Jen DeFeo, OTR/L provides therapy and encouragement to patients after stroke.
How do you help patients who experience weakness in their dominant upper extremity?
Occupational therapists work on improving functional use of the hemiparetic limb following a stroke. One way this is done is by attempting to facilitate movement in the arm, starting from having the patient initiate normal movement in all joints and in all directions as they are able. Then building on what movement they are able to perform to increase the range of motion of the arm. This is accomplished by traditional hands-on facilitation for neuromuscular reeducation as well as additional use of robotics when appropriate. Once movement in present, therapists work on increasing the coordination or the quality and accuracy of the movements, including speed, force, smoothness etc. with a goal of improving the functional use of the arm and hand.
Which is harder, helping with anger and sense of loss or helping them to do the therapy to gain function?
Having a stroke is a life changing event. The person can go from being completely independent one minute to becoming totally dependent on others to live their lives. Depression is common after a stroke. Patients need to be able to understand and see the value of therapy in order to buy into the process. Patients who are actively engaged in their therapy services will produce better outcomes. Giving patients hope is essential. They need to be able to see the progress they are making, however small, from moving more normally to transferring and performing their activities of daily living with less assistance. Providing therapy is the easy part. Rehabilitation after a stroke is a process. We as therapists provide services based off of where the patient currently is in their recovery. As an inpatient therapist, we sometimes are laying the groundwork for other therapists to then build upon further down the continuum of care through home, outpatient or private therapy services.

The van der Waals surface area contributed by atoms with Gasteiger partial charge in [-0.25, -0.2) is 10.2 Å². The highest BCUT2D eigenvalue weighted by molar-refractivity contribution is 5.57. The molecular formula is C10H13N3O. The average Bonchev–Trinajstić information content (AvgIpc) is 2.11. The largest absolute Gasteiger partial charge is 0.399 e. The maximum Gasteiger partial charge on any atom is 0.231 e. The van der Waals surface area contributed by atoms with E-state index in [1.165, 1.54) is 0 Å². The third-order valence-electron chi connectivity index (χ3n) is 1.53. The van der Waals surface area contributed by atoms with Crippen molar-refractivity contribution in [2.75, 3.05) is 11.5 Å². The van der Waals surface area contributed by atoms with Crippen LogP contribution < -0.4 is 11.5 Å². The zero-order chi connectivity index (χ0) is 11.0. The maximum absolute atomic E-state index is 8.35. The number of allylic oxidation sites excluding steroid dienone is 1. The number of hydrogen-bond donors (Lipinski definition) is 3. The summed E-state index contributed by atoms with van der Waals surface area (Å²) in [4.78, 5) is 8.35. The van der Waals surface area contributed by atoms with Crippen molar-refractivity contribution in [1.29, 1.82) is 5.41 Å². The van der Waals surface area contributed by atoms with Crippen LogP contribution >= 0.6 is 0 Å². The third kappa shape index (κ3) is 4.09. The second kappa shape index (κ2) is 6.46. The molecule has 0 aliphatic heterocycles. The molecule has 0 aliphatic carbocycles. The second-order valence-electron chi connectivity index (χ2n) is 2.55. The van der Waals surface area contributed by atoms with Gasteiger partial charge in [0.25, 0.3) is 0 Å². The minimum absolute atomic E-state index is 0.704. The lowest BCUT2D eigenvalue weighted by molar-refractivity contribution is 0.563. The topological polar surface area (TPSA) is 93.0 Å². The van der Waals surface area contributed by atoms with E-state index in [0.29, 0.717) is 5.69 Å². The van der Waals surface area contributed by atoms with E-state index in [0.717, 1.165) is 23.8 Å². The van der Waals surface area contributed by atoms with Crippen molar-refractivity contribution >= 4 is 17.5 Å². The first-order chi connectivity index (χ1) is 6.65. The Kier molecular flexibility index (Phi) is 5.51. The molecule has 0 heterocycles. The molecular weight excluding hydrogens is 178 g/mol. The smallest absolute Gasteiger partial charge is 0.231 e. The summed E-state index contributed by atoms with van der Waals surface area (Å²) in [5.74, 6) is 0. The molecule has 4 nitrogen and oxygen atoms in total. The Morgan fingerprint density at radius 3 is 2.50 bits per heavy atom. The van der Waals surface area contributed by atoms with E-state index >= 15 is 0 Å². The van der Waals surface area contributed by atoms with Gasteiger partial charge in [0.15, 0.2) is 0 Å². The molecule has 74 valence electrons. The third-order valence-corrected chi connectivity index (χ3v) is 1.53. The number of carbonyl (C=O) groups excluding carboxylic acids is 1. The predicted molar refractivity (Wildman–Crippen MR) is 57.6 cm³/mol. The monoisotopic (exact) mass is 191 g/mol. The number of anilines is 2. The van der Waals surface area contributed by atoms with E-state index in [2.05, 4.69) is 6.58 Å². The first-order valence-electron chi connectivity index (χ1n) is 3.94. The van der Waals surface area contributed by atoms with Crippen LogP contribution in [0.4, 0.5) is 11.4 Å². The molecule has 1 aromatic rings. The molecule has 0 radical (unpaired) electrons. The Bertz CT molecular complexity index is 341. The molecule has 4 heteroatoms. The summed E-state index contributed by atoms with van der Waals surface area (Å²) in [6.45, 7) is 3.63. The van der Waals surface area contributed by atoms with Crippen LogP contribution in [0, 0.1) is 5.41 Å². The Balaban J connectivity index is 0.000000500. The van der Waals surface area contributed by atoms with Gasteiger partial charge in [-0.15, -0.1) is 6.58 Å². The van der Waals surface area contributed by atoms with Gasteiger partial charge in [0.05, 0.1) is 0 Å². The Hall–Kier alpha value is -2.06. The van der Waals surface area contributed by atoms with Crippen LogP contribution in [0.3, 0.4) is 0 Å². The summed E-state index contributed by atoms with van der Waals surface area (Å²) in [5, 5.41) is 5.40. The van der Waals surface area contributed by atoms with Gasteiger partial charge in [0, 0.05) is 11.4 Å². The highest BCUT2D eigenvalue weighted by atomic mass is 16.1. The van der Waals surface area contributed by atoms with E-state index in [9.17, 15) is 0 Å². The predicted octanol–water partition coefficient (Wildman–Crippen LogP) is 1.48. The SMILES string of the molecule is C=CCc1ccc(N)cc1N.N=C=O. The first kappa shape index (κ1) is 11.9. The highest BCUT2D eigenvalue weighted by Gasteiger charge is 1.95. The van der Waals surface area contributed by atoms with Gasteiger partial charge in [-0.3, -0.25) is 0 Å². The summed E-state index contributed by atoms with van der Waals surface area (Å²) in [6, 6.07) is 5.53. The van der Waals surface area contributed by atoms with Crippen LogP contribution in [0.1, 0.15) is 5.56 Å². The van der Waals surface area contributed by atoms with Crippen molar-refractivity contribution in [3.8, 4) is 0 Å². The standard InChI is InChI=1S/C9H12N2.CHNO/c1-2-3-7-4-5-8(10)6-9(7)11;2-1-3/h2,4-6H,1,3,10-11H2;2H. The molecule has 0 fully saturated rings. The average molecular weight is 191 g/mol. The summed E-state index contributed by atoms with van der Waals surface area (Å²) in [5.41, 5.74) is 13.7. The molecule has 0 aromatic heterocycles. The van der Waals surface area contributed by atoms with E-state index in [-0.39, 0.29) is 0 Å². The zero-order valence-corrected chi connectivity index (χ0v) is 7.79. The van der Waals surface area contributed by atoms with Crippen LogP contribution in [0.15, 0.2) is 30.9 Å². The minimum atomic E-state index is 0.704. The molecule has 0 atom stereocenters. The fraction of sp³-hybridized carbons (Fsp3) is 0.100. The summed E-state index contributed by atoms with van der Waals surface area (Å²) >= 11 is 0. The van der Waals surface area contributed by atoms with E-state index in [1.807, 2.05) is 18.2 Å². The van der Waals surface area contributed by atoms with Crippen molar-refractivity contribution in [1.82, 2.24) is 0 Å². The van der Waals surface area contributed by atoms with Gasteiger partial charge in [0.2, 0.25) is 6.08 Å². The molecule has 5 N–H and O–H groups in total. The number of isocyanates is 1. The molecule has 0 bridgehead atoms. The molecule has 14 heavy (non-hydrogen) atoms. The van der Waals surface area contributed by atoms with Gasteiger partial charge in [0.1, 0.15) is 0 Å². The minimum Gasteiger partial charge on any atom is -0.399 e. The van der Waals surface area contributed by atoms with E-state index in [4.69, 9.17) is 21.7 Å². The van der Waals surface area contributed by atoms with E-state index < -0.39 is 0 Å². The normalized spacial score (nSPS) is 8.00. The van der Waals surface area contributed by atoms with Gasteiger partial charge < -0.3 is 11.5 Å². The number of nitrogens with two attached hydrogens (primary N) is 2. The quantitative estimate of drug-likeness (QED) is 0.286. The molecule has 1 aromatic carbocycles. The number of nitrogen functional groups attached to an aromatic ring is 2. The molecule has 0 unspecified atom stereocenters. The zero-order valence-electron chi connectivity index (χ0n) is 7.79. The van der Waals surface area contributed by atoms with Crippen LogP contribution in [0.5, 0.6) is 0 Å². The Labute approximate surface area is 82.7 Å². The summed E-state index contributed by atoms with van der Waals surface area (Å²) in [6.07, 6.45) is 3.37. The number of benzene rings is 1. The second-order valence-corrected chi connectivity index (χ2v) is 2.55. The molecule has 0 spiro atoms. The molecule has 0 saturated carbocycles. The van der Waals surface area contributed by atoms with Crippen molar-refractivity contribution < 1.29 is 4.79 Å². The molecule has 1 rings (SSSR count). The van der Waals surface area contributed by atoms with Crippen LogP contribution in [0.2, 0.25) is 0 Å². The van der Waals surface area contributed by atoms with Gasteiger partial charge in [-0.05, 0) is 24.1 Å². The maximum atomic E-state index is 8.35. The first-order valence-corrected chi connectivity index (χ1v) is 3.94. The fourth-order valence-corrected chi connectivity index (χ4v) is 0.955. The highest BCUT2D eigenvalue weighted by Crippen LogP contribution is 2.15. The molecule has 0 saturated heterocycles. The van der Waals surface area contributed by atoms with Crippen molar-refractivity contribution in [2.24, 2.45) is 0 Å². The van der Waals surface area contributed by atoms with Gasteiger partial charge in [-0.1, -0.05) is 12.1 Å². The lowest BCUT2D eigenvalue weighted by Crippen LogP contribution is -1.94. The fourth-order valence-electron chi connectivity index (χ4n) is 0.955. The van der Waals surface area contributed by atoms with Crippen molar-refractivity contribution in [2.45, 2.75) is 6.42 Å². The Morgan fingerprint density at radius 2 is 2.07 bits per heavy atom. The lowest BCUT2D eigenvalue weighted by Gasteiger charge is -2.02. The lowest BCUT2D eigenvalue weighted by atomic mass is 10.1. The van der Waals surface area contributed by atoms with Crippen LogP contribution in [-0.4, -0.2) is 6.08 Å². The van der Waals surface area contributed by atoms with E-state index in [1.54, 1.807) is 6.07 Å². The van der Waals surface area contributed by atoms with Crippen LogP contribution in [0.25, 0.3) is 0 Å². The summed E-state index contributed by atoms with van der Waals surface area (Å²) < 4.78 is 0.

Is the rehab process focused on workarounds (reachers, sockaides, etc.) or trying to regain or recreate function?
Rehabilitation following a stroke is focused on both remediation and compensation to allow for patients to function as independently as possible. Remediation focuses on facilitating normal movement that is often lost or affected by hemiparesis after a stroke. The goal is to use the hemiparetic side as functionally as the patient is able to regardless of what level they are at. Medicine has changed so much over the years; patients are coming to inpatient rehab earlier from the acute care hospital and the length of stay is significantly shorter. Compensatory techniques need to be learned in order to allow patients to go home and function while continuing with the therapy process. Even though we may be working on compensation such as one-handed dressing or sit pivot transfers, we should still be focusing on using the hemiparetic upper and lower limbs in some functional capacity, even if its just being used to support the patients body weight initially or as a gross stabilizer during those activities. Patients want to be able to do as much for themselves as they are able to, through compensatory techniques, and not have to depend on others, but they also want a future where they are able to move and perform tasks more normally as well.